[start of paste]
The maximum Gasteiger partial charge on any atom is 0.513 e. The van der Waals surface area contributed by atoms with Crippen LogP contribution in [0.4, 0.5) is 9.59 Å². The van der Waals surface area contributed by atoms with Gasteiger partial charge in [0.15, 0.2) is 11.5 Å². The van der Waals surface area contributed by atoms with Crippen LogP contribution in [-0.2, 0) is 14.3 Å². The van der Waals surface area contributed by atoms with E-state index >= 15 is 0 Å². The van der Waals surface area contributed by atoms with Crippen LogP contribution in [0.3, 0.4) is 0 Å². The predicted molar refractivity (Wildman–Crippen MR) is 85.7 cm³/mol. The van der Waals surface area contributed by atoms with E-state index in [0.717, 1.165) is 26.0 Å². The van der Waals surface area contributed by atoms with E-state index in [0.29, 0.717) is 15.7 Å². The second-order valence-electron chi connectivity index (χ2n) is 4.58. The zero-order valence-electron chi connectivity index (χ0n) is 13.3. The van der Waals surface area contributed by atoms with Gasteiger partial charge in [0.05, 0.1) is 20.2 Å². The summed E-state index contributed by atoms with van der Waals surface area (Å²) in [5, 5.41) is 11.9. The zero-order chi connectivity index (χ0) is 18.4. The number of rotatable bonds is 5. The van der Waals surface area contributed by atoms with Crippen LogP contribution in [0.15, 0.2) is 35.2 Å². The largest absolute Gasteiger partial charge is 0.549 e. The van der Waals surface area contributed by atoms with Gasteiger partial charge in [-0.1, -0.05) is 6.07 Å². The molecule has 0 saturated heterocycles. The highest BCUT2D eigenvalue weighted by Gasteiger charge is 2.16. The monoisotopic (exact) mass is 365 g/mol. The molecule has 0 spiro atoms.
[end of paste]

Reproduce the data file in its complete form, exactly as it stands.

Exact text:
The maximum Gasteiger partial charge on any atom is 0.513 e. The van der Waals surface area contributed by atoms with Crippen LogP contribution in [0.4, 0.5) is 9.59 Å². The van der Waals surface area contributed by atoms with Gasteiger partial charge in [0.15, 0.2) is 11.5 Å². The van der Waals surface area contributed by atoms with Crippen LogP contribution in [-0.2, 0) is 14.3 Å². The van der Waals surface area contributed by atoms with E-state index >= 15 is 0 Å². The van der Waals surface area contributed by atoms with Crippen LogP contribution in [0.3, 0.4) is 0 Å². The predicted molar refractivity (Wildman–Crippen MR) is 85.7 cm³/mol. The van der Waals surface area contributed by atoms with E-state index in [0.717, 1.165) is 26.0 Å². The van der Waals surface area contributed by atoms with E-state index in [0.29, 0.717) is 15.7 Å². The second-order valence-electron chi connectivity index (χ2n) is 4.58. The zero-order valence-electron chi connectivity index (χ0n) is 13.3. The van der Waals surface area contributed by atoms with Gasteiger partial charge in [0.05, 0.1) is 20.2 Å². The summed E-state index contributed by atoms with van der Waals surface area (Å²) in [5, 5.41) is 11.9. The zero-order chi connectivity index (χ0) is 18.4. The number of rotatable bonds is 5. The van der Waals surface area contributed by atoms with Crippen LogP contribution in [0.15, 0.2) is 35.2 Å². The largest absolute Gasteiger partial charge is 0.549 e. The van der Waals surface area contributed by atoms with Gasteiger partial charge in [-0.1, -0.05) is 6.07 Å². The molecule has 0 saturated heterocycles. The highest BCUT2D eigenvalue weighted by Gasteiger charge is 2.16. The monoisotopic (exact) mass is 365 g/mol. The molecule has 0 spiro atoms.